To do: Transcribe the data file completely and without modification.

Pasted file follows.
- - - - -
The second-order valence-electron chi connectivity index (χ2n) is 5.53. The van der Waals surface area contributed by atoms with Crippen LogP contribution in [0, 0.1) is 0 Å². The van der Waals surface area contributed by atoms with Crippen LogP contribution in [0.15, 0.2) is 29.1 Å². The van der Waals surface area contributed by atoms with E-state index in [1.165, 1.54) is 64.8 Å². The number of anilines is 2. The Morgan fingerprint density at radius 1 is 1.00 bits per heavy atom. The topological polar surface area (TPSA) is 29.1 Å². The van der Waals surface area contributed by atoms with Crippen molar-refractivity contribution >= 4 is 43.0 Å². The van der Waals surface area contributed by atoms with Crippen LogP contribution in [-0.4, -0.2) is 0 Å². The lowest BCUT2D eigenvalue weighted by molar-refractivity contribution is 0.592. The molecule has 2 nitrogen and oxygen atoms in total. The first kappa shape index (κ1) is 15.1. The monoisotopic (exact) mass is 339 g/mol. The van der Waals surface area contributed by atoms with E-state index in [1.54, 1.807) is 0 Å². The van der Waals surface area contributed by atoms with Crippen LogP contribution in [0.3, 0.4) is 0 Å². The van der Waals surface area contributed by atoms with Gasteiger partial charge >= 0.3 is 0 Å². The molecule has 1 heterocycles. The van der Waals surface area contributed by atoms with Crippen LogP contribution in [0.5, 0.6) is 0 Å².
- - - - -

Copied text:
The second-order valence-electron chi connectivity index (χ2n) is 5.53. The van der Waals surface area contributed by atoms with Crippen LogP contribution in [0, 0.1) is 0 Å². The van der Waals surface area contributed by atoms with Crippen LogP contribution in [0.15, 0.2) is 29.1 Å². The van der Waals surface area contributed by atoms with E-state index in [1.165, 1.54) is 64.8 Å². The number of anilines is 2. The Morgan fingerprint density at radius 1 is 1.00 bits per heavy atom. The topological polar surface area (TPSA) is 29.1 Å². The van der Waals surface area contributed by atoms with Crippen molar-refractivity contribution >= 4 is 43.0 Å². The van der Waals surface area contributed by atoms with Crippen LogP contribution in [-0.4, -0.2) is 0 Å². The lowest BCUT2D eigenvalue weighted by molar-refractivity contribution is 0.592. The molecule has 2 nitrogen and oxygen atoms in total. The first kappa shape index (κ1) is 15.1. The monoisotopic (exact) mass is 339 g/mol. The van der Waals surface area contributed by atoms with E-state index in [1.54, 1.807) is 0 Å². The van der Waals surface area contributed by atoms with Crippen LogP contribution in [0.3, 0.4) is 0 Å². The van der Waals surface area contributed by atoms with Gasteiger partial charge >= 0.3 is 0 Å². The molecule has 1 heterocycles. The van der Waals surface area contributed by atoms with Crippen LogP contribution in [0.5, 0.6) is 0 Å².